Metroid Prime 4

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Big Guy

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Re: Metroid Prime 4

Postby Big Guy » 08.04.17 12:33am

Metroid has 2 memorable antagonists, the Metroids and Ridley. Ridley is unnecessary, and not in every game, but the Metroids are only absent from Prime Hunters. I understand what you're saying about "moving forward," but I'm not sure I agree with what you suggest is done.
"Dump Samus in derelict locations, she kills all the bad monsters and saves the day, the end."
This is the core gameplay premise of the game, and changing it would compromise the structure of what Metroid is. Adding more speaking characters and more "rivals" would water down what it is that elevates the games to their legendary status. Despite what you've said, all the games (except 1-3) change the stakes and story premise of what Samus does. In Prime 1 Samus receives a distress signal, investigates, discovers Ridley, and pursues him to the planet surface. Everything the player does is done in order to track and destroy him and the Pirates entrenched on the planet. In Prime 2 Samus is sent to recover Federation Marines and is discovers that the inhabitants are about to lose an inter-dimensional war that could potentially lead to a galactic-scale conflict. Samus' goal is to retake the planet from the Ing and destroy dark Aether. Prime 3 actually has the same plot structure as 2 but Dark Aether is replaced with Phazon. Fusion is about Samus investigating and containing the X Parasites on the BSL. 1-3 are about finding and destroying the Metroids. All of them are similar, but they have wildly different stakes. Prime 1 threatens planetary doom, 2 threatens galactic conflict + planetary doom, and 3 threatens galactic doom. It's a nice progression, but something was lost in Prime 3 when the player was receiving voice messages from the AUs and watching long cinematic cutscenes.
To speak on Halo for a second, they actually built up a solid nemesis to Master Chief in Halo 4 with the Didact, and that conflict could've lasted for a whole trilogy
What exactly made him a good rival? He spends most of the game away from the player or off screen, wants do destroy humanity for a reason that is never explained, and has no interesting gameplay/story elements attached to him. A better example for a rival or villain would be Truth from 2&3. He has ample screentime, an interesting motivation of activating the Halo rings in order to ascend to godhood, is directly responsible for the Arbiter's entire arc (which makes up half of Halo 2's gameplay), and has a great voice to boot (though he'd be replaced in 3). Halo was over with 3, Reach and ODST were nice little bonuses but anything after is fanfiction. It should have ended 7 years ago.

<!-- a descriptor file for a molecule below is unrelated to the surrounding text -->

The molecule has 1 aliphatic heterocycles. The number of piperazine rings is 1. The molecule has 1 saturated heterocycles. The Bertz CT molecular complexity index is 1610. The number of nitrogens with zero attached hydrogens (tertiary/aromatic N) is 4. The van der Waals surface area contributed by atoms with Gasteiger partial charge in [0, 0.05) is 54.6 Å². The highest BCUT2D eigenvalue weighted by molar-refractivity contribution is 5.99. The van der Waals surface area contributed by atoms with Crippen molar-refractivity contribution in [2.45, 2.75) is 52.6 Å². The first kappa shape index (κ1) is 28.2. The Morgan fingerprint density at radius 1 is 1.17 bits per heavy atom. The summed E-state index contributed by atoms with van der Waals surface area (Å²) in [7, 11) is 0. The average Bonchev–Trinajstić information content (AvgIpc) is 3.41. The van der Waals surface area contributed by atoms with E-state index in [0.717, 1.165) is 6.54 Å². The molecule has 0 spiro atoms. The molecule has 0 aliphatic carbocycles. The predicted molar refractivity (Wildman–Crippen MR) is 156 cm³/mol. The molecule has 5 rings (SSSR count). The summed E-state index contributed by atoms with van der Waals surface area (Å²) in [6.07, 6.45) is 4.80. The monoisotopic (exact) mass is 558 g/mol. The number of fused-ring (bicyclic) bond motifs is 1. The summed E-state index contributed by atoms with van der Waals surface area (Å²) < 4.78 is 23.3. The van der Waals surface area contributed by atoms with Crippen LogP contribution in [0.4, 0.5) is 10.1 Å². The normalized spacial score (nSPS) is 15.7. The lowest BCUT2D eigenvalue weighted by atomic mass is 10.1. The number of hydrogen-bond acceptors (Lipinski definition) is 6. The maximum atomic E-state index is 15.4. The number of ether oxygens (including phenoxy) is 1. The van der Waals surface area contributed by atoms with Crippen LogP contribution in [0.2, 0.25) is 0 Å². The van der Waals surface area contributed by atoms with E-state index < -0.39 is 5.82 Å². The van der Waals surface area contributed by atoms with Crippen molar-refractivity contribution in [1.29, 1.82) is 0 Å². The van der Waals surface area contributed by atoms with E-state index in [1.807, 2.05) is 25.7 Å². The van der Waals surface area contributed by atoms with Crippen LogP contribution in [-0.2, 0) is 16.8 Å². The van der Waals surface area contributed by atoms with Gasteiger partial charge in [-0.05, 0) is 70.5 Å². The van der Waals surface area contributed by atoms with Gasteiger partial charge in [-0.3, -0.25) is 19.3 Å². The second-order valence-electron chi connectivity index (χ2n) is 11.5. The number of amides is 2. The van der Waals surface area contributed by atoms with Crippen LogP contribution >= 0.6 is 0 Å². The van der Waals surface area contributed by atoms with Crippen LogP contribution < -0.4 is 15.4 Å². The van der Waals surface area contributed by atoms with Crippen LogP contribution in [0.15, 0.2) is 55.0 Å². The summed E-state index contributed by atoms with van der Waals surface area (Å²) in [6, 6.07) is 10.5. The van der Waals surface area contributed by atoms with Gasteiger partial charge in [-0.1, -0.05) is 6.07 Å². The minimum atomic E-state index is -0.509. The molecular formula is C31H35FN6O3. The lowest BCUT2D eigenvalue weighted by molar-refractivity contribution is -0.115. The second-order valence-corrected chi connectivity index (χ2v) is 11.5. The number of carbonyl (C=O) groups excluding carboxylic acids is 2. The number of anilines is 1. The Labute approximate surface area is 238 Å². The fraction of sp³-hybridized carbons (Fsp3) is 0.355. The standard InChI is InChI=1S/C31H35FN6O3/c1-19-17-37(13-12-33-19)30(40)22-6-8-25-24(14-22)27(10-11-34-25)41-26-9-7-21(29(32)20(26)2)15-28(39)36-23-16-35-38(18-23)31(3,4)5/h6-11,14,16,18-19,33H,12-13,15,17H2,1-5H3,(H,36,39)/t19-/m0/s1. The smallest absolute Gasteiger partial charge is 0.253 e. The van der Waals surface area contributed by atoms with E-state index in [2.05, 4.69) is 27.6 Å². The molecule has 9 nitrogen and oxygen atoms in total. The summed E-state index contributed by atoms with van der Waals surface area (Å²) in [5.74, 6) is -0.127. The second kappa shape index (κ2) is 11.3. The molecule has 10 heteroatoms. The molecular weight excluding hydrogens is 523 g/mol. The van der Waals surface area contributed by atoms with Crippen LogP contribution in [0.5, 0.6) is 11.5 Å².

I have a similar feeling with the Metroid games. Right now I'm holding out hope, but with the Amiibo shenanigans being pulled with Samus Returns I'm worried about what will happen to the series. Sakamoto has clearly proven he doesn't have an original bone in his body and seems to be content with reusing the same settings, enemies, and plot ideas from the first two games. Prime 4 is being handled by a "new, talented development team" that we know nothing about, other than the fact that the guy who doesn't like sequence breaking is in charge. In a best-case scenario, we'll get 3 more Prime games and 1 or 2 more 2D games that wrap up Metroid forever, and it never gets pulled out of the dirt and paraded around like Halo, Fallout, Deus Ex, Thief, etc, etc.


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Re: Metroid Prime 4

Postby Apothem » 08.04.17 1:42am

The Didact in Halo 4 wasn't a rival, he was a villain. Neither was the Prophet of Truth a rival, he too was a villain. The Arbiter was Master Chief's rival in the series, though that was strictly one sided. The Didact and Truth hate humanity in general. They don't care about the Chief specifically beyond the potential threat he represents to their plans. That's what makes them villains. They have no personal vested interest in the Chief. They're both broad scope antagonists. The Arbiter is different. Master Chief was directly responsible for his disgrace. He made it his personal mission to hunt him down for that dishonor only to begrudgingly work alongside him against a greater threat. The Chief never cared about any of that. The Arbiter was just another threat, until he wasn't.